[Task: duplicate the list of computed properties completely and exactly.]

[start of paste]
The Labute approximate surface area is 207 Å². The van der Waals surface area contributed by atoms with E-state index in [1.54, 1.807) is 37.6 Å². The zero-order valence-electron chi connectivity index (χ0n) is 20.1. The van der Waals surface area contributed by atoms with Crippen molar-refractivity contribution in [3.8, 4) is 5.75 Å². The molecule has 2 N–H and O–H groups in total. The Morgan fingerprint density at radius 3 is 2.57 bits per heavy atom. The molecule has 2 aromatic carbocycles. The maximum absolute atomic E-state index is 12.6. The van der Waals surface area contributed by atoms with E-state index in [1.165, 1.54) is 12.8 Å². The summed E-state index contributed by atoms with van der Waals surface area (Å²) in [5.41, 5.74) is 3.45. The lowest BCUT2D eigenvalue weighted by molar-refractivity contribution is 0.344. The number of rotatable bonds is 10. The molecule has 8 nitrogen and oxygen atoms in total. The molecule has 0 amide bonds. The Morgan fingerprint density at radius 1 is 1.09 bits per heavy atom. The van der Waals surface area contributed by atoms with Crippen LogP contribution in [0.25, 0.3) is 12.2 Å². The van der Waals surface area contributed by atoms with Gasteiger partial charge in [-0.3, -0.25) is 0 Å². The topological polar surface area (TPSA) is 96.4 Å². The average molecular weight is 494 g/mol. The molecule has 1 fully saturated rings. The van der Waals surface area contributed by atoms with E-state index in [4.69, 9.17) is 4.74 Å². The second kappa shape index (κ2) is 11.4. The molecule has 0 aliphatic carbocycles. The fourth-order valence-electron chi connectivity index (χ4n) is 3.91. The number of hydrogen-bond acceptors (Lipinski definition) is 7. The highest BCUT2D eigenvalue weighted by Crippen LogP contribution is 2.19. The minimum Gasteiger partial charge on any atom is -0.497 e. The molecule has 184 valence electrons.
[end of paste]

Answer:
The Labute approximate surface area is 207 Å². The van der Waals surface area contributed by atoms with E-state index in [1.54, 1.807) is 37.6 Å². The zero-order valence-electron chi connectivity index (χ0n) is 20.1. The van der Waals surface area contributed by atoms with Crippen molar-refractivity contribution in [3.8, 4) is 5.75 Å². The molecule has 2 N–H and O–H groups in total. The Morgan fingerprint density at radius 3 is 2.57 bits per heavy atom. The molecule has 2 aromatic carbocycles. The maximum absolute atomic E-state index is 12.6. The van der Waals surface area contributed by atoms with E-state index in [1.165, 1.54) is 12.8 Å². The summed E-state index contributed by atoms with van der Waals surface area (Å²) in [5.41, 5.74) is 3.45. The lowest BCUT2D eigenvalue weighted by molar-refractivity contribution is 0.344. The number of rotatable bonds is 10. The molecule has 8 nitrogen and oxygen atoms in total. The molecule has 0 amide bonds. The Morgan fingerprint density at radius 1 is 1.09 bits per heavy atom. The van der Waals surface area contributed by atoms with Crippen LogP contribution in [0.25, 0.3) is 12.2 Å². The van der Waals surface area contributed by atoms with Gasteiger partial charge in [-0.3, -0.25) is 0 Å². The topological polar surface area (TPSA) is 96.4 Å². The average molecular weight is 494 g/mol. The molecule has 1 fully saturated rings. The van der Waals surface area contributed by atoms with E-state index in [4.69, 9.17) is 4.74 Å². The second kappa shape index (κ2) is 11.4. The molecule has 0 aliphatic carbocycles. The fourth-order valence-electron chi connectivity index (χ4n) is 3.91. The number of hydrogen-bond acceptors (Lipinski definition) is 7. The highest BCUT2D eigenvalue weighted by Crippen LogP contribution is 2.19. The minimum Gasteiger partial charge on any atom is -0.497 e. The molecule has 184 valence electrons.